The inorganic nanoparticle 10 can be any of a metal nanoparticle (e.g. Au, Ag, Pt, Pd, Co, Ni, or alloys like NixPty, CoxPtyx, FexPty, NixPdy, CoxPdy, FexPdy), metal oxide nanoparticle (e.g. Iron oxide, TiO2), semiconductor nanoparticles or rare earth doped nanoparticles (e.g. YVO3:La LaPO4:Ce. Non-limiting examples of the semiconductor quantum dot materials include, CdSe, CdS, ZnSe, ZnS, CuS, CuSe (II-VI materials), PbS, PbSe, PbTe (IV-VI materials), InN, InP, InAs (III-V materials) and InSe, GaSe (III-VI materials). The semiconductor nanoparticle 10 can also be a core/shell (e.g. CdSe/CdS, CdSe/ZnS)) or core/shell/shell nanoparticles (e.g. CdSe/CdS/ZnS) In one aspect of the present invention the semiconductor nanoparticles are made of mixed selenides like CuxInyGazSe (CIGS), CuxInySe, CuxGaySe, InxGaySe.
  • [0082]
    Optionally, said nanoparticles may comprise radioactive isotopes.
  • [0083]
    The hydrophobic ligand 25 is a molecule with a group with an affinity to the inorganic nanoparticle surface and a hydrophobic moiety. The hydrophobic moiety can be branched (TOP) or linear (e.g. oleylamine). The ligand can be trioctylphosphine (TOP) or trioctylphosphine oxide (TOPO) or saturated and (terminally)-unsaturated alkyl chains with terminal adhesion groups like thiols, amines, carboxylic acids, phosphines, phosphine oxides, silanes. Some of them can already be present during nanoparticle synthesis. In some aspects of the present invention the alkyl chains have bi- or multi-dentate affinity groups like for example diethylenetriamine, a dithiocarbamate affinity group or a dihydrolipoic acid terminus. In some aspects of the present invention the hydrophobic ligand 25 can also be a polymer with an affinity group like for example polyisoprene-diethylenetriamine (PI-DETA). The polymer can be either fully saturated or in some embodiments of the present disclosure it contains polymerisable units like double or triple bonds.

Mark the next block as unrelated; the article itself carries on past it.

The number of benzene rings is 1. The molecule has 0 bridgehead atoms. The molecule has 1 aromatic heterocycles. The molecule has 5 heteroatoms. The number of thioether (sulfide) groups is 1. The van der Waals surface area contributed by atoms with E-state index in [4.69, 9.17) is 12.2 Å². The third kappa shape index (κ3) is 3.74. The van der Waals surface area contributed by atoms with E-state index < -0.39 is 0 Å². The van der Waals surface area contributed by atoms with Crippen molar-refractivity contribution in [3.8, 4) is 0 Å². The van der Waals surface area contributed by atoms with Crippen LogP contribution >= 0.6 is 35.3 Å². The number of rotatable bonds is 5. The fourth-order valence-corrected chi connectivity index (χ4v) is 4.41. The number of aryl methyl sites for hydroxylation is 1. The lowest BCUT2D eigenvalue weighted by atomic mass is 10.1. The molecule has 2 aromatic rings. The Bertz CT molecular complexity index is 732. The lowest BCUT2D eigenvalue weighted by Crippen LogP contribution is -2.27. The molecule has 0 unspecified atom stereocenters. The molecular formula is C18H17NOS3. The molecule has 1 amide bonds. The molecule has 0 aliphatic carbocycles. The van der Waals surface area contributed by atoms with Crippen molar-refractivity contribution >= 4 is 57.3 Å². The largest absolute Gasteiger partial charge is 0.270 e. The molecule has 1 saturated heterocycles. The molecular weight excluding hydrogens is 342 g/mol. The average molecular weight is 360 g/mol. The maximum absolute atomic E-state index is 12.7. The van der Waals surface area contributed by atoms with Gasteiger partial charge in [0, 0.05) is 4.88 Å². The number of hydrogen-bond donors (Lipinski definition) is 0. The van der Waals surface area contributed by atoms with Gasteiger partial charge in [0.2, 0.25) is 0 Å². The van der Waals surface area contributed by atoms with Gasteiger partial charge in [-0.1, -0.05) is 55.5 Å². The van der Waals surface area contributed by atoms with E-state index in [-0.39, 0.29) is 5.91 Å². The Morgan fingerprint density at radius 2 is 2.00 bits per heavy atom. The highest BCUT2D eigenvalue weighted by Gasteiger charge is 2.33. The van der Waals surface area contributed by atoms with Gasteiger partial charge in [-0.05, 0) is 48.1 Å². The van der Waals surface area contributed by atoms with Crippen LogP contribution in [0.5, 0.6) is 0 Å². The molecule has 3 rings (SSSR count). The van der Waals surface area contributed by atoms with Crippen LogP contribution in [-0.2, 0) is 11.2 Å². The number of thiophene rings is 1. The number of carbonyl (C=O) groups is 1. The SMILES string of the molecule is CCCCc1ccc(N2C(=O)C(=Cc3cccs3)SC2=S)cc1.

• [0084]